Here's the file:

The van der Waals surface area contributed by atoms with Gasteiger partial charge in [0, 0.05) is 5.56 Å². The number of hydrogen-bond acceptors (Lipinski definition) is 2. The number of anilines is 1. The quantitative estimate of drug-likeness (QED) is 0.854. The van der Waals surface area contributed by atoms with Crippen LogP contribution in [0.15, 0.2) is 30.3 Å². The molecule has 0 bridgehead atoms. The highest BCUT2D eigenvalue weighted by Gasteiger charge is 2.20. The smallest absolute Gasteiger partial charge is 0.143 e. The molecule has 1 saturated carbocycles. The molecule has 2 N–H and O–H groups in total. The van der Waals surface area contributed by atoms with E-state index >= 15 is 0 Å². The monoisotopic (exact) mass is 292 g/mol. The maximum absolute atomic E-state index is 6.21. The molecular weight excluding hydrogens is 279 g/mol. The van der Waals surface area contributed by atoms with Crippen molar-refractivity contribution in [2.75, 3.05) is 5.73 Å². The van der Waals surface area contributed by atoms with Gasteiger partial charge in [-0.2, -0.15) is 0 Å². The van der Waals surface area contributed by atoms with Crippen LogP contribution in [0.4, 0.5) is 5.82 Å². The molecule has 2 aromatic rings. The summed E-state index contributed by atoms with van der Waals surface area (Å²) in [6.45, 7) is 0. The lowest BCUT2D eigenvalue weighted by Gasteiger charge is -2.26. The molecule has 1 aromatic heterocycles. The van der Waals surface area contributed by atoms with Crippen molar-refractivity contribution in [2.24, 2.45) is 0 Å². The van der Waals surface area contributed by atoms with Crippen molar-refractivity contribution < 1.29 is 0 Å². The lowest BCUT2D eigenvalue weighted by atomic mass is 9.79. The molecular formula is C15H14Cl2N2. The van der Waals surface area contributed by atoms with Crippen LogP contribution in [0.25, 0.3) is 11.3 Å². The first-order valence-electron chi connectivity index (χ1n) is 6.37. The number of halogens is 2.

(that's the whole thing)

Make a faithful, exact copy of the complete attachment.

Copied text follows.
The van der Waals surface area contributed by atoms with Gasteiger partial charge in [0, 0.05) is 5.56 Å². The number of hydrogen-bond acceptors (Lipinski definition) is 2. The number of anilines is 1. The quantitative estimate of drug-likeness (QED) is 0.854. The van der Waals surface area contributed by atoms with Crippen LogP contribution in [0.15, 0.2) is 30.3 Å². The molecule has 0 bridgehead atoms. The highest BCUT2D eigenvalue weighted by Gasteiger charge is 2.20. The smallest absolute Gasteiger partial charge is 0.143 e. The molecule has 1 saturated carbocycles. The molecule has 2 N–H and O–H groups in total. The van der Waals surface area contributed by atoms with E-state index >= 15 is 0 Å². The monoisotopic (exact) mass is 292 g/mol. The maximum absolute atomic E-state index is 6.21. The molecular weight excluding hydrogens is 279 g/mol. The van der Waals surface area contributed by atoms with Crippen molar-refractivity contribution in [2.75, 3.05) is 5.73 Å². The van der Waals surface area contributed by atoms with Gasteiger partial charge in [-0.2, -0.15) is 0 Å². The van der Waals surface area contributed by atoms with Crippen LogP contribution in [0.4, 0.5) is 5.82 Å². The molecule has 2 aromatic rings. The summed E-state index contributed by atoms with van der Waals surface area (Å²) in [6.45, 7) is 0. The lowest BCUT2D eigenvalue weighted by Gasteiger charge is -2.26. The molecule has 1 aromatic heterocycles. The van der Waals surface area contributed by atoms with Crippen molar-refractivity contribution in [2.24, 2.45) is 0 Å². The van der Waals surface area contributed by atoms with Crippen molar-refractivity contribution < 1.29 is 0 Å². The lowest BCUT2D eigenvalue weighted by atomic mass is 9.79. The molecular formula is C15H14Cl2N2. The van der Waals surface area contributed by atoms with Crippen LogP contribution in [0.25, 0.3) is 11.3 Å². The first-order valence-electron chi connectivity index (χ1n) is 6.37. The number of halogens is 2.